I argued that natural history forms the basis of the scientific method, but I also acknowledged that the power of the scientific method came from the interaction between data and hypotheses, yadayada.
However, one important thing that I forgot to add in that discussion is that natural history does not only form the basis of the scientific method, but also the basis of our interest in science. A recent blog post by Richard Connif, Learning to feel at home, drives provides some nice quotes by other ecologists. These quotes really express the personal connection these scientists have with their subject area, and goes beyond the view of scientists as cold, subjective, recording machines.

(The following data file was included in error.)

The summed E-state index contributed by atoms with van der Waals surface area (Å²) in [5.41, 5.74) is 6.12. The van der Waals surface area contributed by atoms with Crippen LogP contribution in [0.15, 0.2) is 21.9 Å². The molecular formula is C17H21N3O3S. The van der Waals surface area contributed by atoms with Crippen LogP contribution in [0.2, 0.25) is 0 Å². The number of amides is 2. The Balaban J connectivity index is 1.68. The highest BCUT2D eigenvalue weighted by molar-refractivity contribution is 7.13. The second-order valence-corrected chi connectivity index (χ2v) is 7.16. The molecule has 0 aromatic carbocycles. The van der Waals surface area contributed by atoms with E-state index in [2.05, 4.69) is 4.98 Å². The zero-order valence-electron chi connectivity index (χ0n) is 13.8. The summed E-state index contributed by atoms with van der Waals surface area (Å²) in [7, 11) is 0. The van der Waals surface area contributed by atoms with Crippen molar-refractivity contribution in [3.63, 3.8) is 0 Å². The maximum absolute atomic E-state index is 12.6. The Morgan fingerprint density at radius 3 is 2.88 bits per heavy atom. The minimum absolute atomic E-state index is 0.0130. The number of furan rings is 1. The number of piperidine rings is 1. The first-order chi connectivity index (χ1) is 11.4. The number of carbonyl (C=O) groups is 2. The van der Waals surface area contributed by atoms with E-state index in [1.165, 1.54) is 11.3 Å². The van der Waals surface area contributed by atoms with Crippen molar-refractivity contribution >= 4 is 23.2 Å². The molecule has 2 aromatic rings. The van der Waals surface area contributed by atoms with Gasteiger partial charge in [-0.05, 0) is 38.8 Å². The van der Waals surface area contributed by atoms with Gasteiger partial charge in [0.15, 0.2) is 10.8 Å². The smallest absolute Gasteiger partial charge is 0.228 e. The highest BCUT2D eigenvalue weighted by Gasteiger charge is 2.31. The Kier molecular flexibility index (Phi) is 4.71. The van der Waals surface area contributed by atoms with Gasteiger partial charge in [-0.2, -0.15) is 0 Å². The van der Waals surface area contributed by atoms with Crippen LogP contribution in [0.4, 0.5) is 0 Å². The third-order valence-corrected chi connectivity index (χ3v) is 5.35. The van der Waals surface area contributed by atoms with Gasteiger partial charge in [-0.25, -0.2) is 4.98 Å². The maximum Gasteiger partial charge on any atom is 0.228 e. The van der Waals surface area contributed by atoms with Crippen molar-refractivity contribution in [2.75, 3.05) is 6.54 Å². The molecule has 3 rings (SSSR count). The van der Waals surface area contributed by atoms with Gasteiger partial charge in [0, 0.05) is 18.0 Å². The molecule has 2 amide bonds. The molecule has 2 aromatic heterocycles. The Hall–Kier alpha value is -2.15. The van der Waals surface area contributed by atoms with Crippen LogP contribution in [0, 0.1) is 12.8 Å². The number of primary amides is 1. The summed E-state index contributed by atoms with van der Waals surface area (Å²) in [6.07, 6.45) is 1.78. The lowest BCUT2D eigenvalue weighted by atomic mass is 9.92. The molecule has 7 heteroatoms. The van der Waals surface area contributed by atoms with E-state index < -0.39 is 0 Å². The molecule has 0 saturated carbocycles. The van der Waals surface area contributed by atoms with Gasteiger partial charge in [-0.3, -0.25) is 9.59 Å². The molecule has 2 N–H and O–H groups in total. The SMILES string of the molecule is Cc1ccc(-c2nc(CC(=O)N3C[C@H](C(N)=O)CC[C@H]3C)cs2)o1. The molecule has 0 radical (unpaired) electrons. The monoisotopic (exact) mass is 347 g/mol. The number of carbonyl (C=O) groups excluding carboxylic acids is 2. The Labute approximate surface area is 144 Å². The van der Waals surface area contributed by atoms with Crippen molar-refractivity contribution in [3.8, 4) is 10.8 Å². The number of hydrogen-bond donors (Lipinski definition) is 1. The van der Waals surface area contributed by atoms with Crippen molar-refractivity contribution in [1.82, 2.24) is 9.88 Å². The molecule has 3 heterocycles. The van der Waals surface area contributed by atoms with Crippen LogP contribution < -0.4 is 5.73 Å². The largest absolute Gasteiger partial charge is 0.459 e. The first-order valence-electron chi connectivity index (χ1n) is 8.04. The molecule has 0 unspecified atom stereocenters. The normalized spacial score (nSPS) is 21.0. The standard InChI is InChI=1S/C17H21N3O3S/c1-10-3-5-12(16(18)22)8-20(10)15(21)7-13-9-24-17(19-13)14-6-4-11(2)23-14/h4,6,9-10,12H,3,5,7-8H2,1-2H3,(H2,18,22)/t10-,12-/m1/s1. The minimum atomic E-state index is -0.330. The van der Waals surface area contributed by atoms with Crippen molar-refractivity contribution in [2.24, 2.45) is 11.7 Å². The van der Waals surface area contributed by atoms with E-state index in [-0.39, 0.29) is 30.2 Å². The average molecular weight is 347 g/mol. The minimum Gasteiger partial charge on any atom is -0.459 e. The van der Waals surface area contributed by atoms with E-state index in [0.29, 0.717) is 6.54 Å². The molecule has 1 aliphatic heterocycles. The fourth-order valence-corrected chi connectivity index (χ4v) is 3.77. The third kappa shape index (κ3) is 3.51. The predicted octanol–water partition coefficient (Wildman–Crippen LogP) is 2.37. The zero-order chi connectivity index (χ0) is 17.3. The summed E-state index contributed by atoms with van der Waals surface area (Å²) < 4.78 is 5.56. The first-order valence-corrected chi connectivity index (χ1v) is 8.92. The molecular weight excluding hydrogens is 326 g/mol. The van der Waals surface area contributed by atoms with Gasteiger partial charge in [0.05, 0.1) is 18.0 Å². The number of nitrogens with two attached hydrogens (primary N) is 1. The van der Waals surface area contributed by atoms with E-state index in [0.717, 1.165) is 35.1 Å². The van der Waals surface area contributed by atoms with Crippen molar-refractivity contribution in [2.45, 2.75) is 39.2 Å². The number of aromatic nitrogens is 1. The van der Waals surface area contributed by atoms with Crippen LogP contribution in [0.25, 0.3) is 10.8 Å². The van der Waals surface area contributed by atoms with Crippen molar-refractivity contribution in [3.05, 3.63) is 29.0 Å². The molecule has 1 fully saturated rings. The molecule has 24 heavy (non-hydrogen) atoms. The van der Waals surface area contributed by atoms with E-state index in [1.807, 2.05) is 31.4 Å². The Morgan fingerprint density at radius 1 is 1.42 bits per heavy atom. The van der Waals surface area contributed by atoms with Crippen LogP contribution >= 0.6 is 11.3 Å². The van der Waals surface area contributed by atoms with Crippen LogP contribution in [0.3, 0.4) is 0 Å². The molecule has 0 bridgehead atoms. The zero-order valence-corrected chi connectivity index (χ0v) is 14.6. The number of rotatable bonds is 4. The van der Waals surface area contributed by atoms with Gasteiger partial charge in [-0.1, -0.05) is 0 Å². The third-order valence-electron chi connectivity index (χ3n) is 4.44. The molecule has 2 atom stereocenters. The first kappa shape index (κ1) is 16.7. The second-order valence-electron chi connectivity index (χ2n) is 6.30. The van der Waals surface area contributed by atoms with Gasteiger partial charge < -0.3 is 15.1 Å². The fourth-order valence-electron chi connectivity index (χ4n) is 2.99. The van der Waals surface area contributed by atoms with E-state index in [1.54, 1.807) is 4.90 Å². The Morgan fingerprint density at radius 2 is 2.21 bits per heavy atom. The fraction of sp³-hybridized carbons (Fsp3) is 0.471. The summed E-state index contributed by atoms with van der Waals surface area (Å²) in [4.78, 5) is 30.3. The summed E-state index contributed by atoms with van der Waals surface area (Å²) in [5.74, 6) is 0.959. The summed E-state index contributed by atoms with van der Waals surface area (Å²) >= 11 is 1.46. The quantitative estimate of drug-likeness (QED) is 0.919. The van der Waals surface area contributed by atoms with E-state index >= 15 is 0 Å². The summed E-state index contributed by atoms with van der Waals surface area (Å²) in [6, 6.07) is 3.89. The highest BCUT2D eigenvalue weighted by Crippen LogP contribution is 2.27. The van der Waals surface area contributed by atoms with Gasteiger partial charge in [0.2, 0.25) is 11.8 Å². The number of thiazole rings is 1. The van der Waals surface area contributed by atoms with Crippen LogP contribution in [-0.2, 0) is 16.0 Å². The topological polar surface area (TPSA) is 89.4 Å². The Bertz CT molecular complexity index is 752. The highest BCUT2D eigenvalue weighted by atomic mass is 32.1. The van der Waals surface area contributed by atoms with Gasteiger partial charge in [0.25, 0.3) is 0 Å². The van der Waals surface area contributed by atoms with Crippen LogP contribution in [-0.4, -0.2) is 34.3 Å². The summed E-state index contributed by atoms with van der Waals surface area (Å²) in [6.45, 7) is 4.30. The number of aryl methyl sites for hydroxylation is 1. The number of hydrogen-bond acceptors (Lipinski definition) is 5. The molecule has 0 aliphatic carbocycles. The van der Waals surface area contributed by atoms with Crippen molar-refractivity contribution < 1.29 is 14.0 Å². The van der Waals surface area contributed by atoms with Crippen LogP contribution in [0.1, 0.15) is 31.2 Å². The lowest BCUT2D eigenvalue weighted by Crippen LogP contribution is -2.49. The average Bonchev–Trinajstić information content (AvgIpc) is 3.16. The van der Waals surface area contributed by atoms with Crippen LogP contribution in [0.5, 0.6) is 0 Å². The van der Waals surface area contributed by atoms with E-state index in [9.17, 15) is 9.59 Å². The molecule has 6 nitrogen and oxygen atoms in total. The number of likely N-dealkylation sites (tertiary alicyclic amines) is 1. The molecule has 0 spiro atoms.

As all my students will tell you, I am the worst natural historian there is, given my self-identity as a computer ecologist. But I will be teaching a field course again this summer in Algonquin, and an important objective of the course is to instill in students the importance of natural history in ecology/science. So my personal aim this time is to lead by example, and work on my own natural history project this summer. I will use Drawing Nature as my guideline, because believe me, I need all the guidance I can get.